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Salem State Receives $100,000 Grant to Promote Textbook Affordability and Open Educational Resources

Salem State was recently awarded a $100,000 grant from the Massachusetts Department of Higher Education’s Performance Incentive Fund (PIF) program to launch the Viking Open Educational Resources (OER) and Textbook Affordability Initiative.

The rising cost of college textbooks is a known barrier to student success. In response, this new initiative promotes affordable textbook usage and supports faculty who are designing open educational resources to reduce the impact of textbook cost on students and make college more affordable.

“One of the major goals in Salem State’s current Strategic Plan is to create a challenging and supportive learning environment for our students that fully engages them in their learning and promotes attainment of academic, personal, and career goals,” Salem State University President Keenan said in a statement to the Department of Higher Education voicing support for the program.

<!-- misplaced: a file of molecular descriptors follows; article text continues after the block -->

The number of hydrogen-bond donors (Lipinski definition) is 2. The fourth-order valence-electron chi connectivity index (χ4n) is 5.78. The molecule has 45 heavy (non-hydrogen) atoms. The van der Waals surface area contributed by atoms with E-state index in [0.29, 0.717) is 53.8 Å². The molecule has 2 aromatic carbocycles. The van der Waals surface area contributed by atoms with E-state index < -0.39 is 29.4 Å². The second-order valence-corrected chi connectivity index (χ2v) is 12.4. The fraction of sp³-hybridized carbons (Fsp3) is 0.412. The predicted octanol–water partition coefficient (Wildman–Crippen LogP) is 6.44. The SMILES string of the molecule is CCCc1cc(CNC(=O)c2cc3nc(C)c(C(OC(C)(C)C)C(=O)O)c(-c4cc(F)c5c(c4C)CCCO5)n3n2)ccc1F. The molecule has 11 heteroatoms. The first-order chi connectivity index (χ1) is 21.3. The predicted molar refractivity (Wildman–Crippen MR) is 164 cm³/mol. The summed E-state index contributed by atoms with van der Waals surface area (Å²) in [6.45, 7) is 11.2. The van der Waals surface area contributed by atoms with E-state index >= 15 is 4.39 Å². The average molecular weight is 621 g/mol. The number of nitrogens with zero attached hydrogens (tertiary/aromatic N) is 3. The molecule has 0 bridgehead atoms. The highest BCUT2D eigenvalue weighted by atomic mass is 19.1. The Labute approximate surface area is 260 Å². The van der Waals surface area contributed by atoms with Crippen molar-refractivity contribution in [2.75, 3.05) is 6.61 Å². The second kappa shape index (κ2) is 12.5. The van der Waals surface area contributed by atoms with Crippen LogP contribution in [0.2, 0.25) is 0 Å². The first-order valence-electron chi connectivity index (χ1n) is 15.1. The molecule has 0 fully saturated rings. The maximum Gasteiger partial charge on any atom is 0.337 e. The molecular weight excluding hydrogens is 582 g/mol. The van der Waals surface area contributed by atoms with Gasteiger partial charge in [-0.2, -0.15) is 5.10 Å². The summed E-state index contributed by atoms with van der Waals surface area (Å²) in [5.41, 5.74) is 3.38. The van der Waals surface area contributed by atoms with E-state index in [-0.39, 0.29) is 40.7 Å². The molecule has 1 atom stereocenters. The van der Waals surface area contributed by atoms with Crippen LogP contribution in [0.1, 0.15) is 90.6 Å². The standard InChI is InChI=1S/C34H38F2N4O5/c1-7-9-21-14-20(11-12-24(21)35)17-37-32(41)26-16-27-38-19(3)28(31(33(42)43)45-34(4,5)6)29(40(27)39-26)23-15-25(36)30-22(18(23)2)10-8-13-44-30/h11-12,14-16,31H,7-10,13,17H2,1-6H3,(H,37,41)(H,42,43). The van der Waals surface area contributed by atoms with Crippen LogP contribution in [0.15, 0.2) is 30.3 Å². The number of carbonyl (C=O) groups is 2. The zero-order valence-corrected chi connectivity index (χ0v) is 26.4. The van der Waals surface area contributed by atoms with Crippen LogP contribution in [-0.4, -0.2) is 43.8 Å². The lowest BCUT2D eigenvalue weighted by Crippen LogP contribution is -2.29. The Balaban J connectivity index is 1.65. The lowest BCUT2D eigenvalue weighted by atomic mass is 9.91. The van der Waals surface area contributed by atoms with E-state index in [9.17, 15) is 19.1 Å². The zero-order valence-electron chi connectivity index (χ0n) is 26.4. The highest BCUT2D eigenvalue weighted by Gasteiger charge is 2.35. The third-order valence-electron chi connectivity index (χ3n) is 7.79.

The program, run by Elizabeth McKeigue, executive director of the library; Gail Rankin, director of academic technologies; and Roopika Risam, assistant professor of English and faculty fellow for digital library initiatives, will fund a range of professional development opportunities to engage 25 percent of faculty in OER use and development, achieve $500,000 in textbook cost savings, and develop a community of OER innovators among faculty.

“What is unique about this program is that it takes a holistic approach to faculty development by providing a variety of ways that faculty can get involved with OER and be compensated for incorporating more affordable course materials into their courses,” said McKeigue.

In addition to helping Salem State reach its goal for greater textbook and course material affordability, this program will become a model for other universities seeking to increase faculty adoption and creation of OER in order to maximize savings for students. 

With seed funding from a PIF grant to kick-start the program’s first year, as many as 2,000 students will benefit directly in the short term. Through growth in subsequent years, the program has the potential to impact all of Salem State students.

Kim Burnett
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